The tortoise crawls straight, the hare

doubles about ; My Lord ! though the vulgar in wonder | And the true line of beauty still winds in be lost at

and out. My transfigurations, and name me A pos- It argues, my Lord! of fine thoughts tate,

such a brood in us Such a meaningless nickname, which

To split and divide into heads multitunever incens'd me,


While charms that surprise (it can ne'er 1 This sarcasm on the writings of moralists is,

be denied us) in general, extremely just ; but had Talleyrand Sprout forth from each head, like the ears continued long enough in England, he might

from King Midas. have found an honourable exception in the second | Were a genius of rank, like a commonvolume of Dr. Paley's Moral Philosophy; in

place dunce, which both Secret Influence, and all the other Compelld to drive on to the main point Established Forms, are justified and placed in

50 their true light.

2 A fashionable abbreviation in the higher circles for Republicans. Thus Mob was origin- 1 Palma non sine pulvere. In plain English, ally the Mobility,

an itching palm, not without the yellow dust.


at once,

of paper

grow dim,

What a plentiful vintage of initiations 1 Your strokes at her vitals pale Truth has Would Noble Lords lose in your Lord

confess'd, ship’s orations.

And Zeal unresisted entempests your My fancy transports me! As mute as a

breast ! 1 mouse,

Though some noble Lords may be wishAnd as fleet as a pigeon, I'm borne to

ing to sup, the house

Your merit self-conscious, my Lord, keeps Where all those who are Lords, from

you up,

70 father to son,

Unextinguish'd and swoln, as a balloon Discuss the affairs of all those who are none.

Keeps aloft by the smoke of its own I behold you, my Lord ! of your feelings farthing taper. quite full,

Ye SIXTEENS 2 of Scotland, your snuffs 'Fore the woolsack arise, like a sack full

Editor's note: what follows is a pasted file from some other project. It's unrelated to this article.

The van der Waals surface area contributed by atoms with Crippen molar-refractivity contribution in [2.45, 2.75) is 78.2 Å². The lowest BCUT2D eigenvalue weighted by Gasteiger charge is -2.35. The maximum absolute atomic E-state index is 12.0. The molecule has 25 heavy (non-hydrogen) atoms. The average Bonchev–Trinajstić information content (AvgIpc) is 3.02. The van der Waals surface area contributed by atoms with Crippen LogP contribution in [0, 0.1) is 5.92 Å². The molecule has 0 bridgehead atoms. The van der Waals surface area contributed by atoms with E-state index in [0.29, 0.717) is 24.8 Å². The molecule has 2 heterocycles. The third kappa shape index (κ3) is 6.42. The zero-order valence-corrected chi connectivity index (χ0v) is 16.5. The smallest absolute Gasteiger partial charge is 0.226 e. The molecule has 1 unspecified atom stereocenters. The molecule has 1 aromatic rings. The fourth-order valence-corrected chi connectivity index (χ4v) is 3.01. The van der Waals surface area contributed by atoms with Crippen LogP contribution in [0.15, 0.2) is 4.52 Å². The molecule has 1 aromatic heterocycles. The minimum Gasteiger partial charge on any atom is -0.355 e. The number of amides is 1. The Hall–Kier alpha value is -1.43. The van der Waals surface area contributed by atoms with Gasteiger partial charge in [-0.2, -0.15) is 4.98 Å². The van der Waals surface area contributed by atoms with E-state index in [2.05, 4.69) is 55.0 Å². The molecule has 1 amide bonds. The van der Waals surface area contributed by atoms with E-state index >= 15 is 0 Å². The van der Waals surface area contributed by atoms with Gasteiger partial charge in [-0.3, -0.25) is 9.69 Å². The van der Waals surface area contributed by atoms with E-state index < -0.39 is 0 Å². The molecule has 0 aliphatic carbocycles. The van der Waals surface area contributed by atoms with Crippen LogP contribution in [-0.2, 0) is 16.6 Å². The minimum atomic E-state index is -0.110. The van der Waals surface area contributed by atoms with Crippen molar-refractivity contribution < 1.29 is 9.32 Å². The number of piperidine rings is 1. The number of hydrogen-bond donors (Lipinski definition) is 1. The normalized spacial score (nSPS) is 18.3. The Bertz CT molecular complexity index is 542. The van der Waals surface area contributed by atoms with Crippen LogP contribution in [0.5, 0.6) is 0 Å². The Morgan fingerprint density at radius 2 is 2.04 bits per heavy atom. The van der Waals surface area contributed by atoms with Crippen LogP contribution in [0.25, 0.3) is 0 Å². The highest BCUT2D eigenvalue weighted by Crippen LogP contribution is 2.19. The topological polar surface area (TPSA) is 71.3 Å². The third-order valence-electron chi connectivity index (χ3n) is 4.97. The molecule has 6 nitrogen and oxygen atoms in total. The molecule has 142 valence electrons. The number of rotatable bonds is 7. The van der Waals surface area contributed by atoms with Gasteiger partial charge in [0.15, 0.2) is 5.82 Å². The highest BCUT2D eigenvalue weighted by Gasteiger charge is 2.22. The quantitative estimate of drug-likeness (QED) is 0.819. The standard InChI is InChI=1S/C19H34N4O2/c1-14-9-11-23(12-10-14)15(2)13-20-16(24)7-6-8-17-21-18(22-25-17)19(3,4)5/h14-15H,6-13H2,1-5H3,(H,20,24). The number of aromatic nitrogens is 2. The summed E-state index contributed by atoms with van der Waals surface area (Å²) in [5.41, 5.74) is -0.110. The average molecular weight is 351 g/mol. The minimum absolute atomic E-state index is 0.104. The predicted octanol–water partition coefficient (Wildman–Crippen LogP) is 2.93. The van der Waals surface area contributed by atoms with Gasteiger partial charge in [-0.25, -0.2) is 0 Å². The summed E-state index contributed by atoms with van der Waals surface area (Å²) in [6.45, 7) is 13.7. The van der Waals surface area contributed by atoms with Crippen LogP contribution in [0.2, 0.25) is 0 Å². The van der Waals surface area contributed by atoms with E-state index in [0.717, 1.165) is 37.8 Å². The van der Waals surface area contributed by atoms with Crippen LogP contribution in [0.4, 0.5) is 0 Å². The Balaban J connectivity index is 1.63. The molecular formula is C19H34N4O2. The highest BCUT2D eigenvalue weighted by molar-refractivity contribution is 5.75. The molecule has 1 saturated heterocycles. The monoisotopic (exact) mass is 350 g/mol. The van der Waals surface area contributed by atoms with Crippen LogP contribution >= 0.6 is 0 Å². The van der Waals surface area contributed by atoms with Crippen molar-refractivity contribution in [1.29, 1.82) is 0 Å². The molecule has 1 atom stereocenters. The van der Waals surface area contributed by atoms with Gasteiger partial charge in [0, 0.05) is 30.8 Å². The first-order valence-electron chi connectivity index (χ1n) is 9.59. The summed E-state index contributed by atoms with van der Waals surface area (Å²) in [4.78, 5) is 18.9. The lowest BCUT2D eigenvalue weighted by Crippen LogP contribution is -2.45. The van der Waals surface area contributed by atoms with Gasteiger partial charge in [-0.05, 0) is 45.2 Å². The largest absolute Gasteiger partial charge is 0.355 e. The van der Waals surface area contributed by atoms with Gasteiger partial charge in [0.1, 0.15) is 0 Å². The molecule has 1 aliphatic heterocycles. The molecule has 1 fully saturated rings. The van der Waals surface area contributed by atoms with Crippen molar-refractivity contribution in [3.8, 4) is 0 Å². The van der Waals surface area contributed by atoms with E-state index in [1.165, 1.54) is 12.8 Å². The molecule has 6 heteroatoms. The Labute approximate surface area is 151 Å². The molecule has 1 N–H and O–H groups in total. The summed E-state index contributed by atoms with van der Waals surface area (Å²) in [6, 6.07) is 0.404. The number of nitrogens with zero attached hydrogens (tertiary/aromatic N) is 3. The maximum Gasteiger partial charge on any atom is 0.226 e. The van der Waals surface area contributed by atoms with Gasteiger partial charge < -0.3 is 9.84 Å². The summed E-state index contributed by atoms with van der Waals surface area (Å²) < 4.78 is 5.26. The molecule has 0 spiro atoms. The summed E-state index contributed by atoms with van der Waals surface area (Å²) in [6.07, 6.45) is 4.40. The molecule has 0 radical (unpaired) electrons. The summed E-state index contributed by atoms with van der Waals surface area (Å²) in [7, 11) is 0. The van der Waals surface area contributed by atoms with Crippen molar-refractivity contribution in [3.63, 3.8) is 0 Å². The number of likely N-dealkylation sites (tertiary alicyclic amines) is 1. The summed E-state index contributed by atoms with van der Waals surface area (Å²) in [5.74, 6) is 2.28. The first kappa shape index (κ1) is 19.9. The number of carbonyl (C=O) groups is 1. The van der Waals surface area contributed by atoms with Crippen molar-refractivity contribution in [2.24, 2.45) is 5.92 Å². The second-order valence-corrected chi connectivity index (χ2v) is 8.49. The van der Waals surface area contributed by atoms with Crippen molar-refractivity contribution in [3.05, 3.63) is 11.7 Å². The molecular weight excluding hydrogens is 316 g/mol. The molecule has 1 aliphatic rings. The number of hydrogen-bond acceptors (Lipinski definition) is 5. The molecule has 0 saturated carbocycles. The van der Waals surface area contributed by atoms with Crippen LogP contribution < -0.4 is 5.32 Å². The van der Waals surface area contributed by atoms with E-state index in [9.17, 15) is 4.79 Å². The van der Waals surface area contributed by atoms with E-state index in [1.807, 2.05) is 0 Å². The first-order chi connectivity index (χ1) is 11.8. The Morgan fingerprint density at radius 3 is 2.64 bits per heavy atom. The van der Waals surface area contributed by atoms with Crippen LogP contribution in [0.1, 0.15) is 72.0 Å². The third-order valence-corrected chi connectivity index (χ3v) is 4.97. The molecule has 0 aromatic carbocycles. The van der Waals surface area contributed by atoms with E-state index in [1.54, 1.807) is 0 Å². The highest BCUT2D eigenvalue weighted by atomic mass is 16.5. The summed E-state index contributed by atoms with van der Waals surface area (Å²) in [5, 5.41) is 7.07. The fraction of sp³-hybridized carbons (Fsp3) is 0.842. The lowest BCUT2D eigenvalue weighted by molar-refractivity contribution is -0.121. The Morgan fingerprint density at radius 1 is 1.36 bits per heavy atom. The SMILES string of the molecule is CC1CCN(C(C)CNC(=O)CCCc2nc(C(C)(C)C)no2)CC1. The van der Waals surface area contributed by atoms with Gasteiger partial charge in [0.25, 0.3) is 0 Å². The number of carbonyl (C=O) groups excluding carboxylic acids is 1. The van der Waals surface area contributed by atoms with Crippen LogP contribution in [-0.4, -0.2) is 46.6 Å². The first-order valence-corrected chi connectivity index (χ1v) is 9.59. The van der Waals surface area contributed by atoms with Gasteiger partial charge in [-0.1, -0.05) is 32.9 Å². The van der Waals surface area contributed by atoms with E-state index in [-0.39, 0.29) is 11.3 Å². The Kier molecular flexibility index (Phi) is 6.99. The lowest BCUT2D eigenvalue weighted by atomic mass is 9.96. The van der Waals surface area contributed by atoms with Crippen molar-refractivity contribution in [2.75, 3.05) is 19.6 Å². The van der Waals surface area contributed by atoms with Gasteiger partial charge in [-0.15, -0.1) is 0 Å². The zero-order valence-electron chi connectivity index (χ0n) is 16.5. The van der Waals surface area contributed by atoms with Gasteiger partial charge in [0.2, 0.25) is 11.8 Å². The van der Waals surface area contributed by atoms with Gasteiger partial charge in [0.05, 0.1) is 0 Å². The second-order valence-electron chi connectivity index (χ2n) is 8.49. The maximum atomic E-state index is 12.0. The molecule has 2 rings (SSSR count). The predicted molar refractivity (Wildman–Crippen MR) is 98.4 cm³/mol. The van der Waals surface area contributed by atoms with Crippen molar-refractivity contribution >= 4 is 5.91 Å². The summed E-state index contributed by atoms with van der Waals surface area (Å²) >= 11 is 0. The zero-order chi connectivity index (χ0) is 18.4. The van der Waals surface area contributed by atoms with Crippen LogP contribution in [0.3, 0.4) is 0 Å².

ye must trim ; of wool !

Your Geminies, fix'd stars of England ! You rise on each Anti-Grenvillian Member,

And but for a form long-establish’d, no Short, thick and blustrous, like a day in

doubt November !

60 Twinkling faster and faster, ye all would Short in person, I mean : for the length

go out. of your speeches Fame herself, that most famous reporter, Apropos, my dear Lord ! a ridiculous ne'er reaches.

blunder Lo ! Patience beholds you contemn her Of some of our Journalists caused us brief reign,

some wonder : And Time, that all-panting toil'd after in vain,

1 An evident plagiarism of the Ex-Bishop's (Like the Beldam who raced for a smock from Dr. Johnson :with her grandchild)

· Existence saw him spurn her bounded reign, Drops and cries : Were such lungs And panting Time toil'd after him in vain : e'er assign'd to a man-child ? ' His pow'rful strokes presiding Truth confess'd,

And unresisting Passion storm'd the breast.' 1 The word Initiations is borrowed from the

2 This line and the following are involved in new Constitution, and can only mean, in plain

an almost Lycophrontic tenebricosity. On repeatEnglish, introductory matter. If the manuscript

ing them, however, to an Illuminant, whose

confidence I possess, he informed me (and he would bear us out, we should propose to read the line thus—'What a plentiful V'erbage, what

ought to know, for he is a Tallow-chandler by

trade) that certain candles go by the name of Initiations !' inasmuch as Vintage must necessarily refer to wine, really or figuratively; and

sixteens. This explains the whole, the Scotch

Peers are destined to burn out-and so are we cannot guess what species Lord Grenville's eloquence may be supposed to resemble, unless,

candles! The English are perpetual, and are indeed, it be Cowslip wine. A slashing critic to

therefore styled Fixed Stars! The word Geminies whom we read the manuscript, proposed to read,

is, we confess, still obscure to us; though we “What a plenty of Flowers—what initiations !'

venture to suggest that it may perhaps be a and supposes it may allude indiscriminately to

metaphor (daringly sublime) for the two eyes

It Poppy Flowers, or Flour of Brimstone. The

which noble Lords do in general possess. most modest emendation, perhaps, would be this

is certainly used by the poet Fletcher in this —for Vintage read Ventage.

sense, in the 31st stanza of his Purple Island :2 We cannot sufficiently admire the accuracy What! shall I then need seek a patron out, of this simile. For as Lord Grenville, though Or beg a favour from a mistress' eyes, short, is certainly not the shortest man in the To fence my song against the vulgar rout, House, even so is it with the days in November. And shine upon me with her geminies ?'





It was said that in aspect malignant and Though Rage I acknowledge than Scorn sinister